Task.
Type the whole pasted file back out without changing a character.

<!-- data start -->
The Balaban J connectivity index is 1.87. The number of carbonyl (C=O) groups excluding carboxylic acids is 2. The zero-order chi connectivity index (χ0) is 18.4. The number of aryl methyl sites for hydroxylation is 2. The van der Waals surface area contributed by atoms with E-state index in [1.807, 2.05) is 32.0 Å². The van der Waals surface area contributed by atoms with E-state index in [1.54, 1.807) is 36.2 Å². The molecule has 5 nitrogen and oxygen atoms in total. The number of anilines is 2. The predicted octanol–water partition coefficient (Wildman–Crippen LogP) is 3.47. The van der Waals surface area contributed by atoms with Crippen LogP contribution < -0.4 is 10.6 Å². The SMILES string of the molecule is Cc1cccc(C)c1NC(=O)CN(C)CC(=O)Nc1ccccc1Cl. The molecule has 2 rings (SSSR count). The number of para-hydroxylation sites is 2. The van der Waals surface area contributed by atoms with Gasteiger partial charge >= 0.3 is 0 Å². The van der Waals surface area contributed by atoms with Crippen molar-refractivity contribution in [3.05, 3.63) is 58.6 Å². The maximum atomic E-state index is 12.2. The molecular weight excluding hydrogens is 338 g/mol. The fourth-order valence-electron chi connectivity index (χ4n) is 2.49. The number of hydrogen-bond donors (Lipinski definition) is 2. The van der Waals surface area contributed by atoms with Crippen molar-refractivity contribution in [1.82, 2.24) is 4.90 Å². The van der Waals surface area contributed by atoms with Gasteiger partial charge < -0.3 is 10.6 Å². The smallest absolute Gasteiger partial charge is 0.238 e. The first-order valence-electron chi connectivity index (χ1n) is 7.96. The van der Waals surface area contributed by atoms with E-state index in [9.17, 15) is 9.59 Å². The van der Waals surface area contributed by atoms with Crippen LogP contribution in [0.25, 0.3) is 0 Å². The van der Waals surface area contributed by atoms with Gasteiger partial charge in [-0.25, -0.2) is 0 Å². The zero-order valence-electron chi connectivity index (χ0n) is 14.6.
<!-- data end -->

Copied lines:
The Balaban J connectivity index is 1.87. The number of carbonyl (C=O) groups excluding carboxylic acids is 2. The zero-order chi connectivity index (χ0) is 18.4. The number of aryl methyl sites for hydroxylation is 2. The van der Waals surface area contributed by atoms with E-state index in [1.807, 2.05) is 32.0 Å². The van der Waals surface area contributed by atoms with E-state index in [1.54, 1.807) is 36.2 Å². The molecule has 5 nitrogen and oxygen atoms in total. The number of anilines is 2. The predicted octanol–water partition coefficient (Wildman–Crippen LogP) is 3.47. The van der Waals surface area contributed by atoms with Crippen LogP contribution < -0.4 is 10.6 Å². The SMILES string of the molecule is Cc1cccc(C)c1NC(=O)CN(C)CC(=O)Nc1ccccc1Cl. The molecule has 2 rings (SSSR count). The number of para-hydroxylation sites is 2. The van der Waals surface area contributed by atoms with Gasteiger partial charge >= 0.3 is 0 Å². The van der Waals surface area contributed by atoms with Crippen molar-refractivity contribution in [3.05, 3.63) is 58.6 Å². The maximum atomic E-state index is 12.2. The molecular weight excluding hydrogens is 338 g/mol. The fourth-order valence-electron chi connectivity index (χ4n) is 2.49. The number of hydrogen-bond donors (Lipinski definition) is 2. The van der Waals surface area contributed by atoms with Crippen molar-refractivity contribution in [1.82, 2.24) is 4.90 Å². The van der Waals surface area contributed by atoms with Gasteiger partial charge < -0.3 is 10.6 Å². The smallest absolute Gasteiger partial charge is 0.238 e. The first-order valence-electron chi connectivity index (χ1n) is 7.96. The van der Waals surface area contributed by atoms with E-state index in [9.17, 15) is 9.59 Å². The van der Waals surface area contributed by atoms with Crippen LogP contribution in [0.25, 0.3) is 0 Å². The van der Waals surface area contributed by atoms with Gasteiger partial charge in [-0.25, -0.2) is 0 Å². The zero-order valence-electron chi connectivity index (χ0n) is 14.6.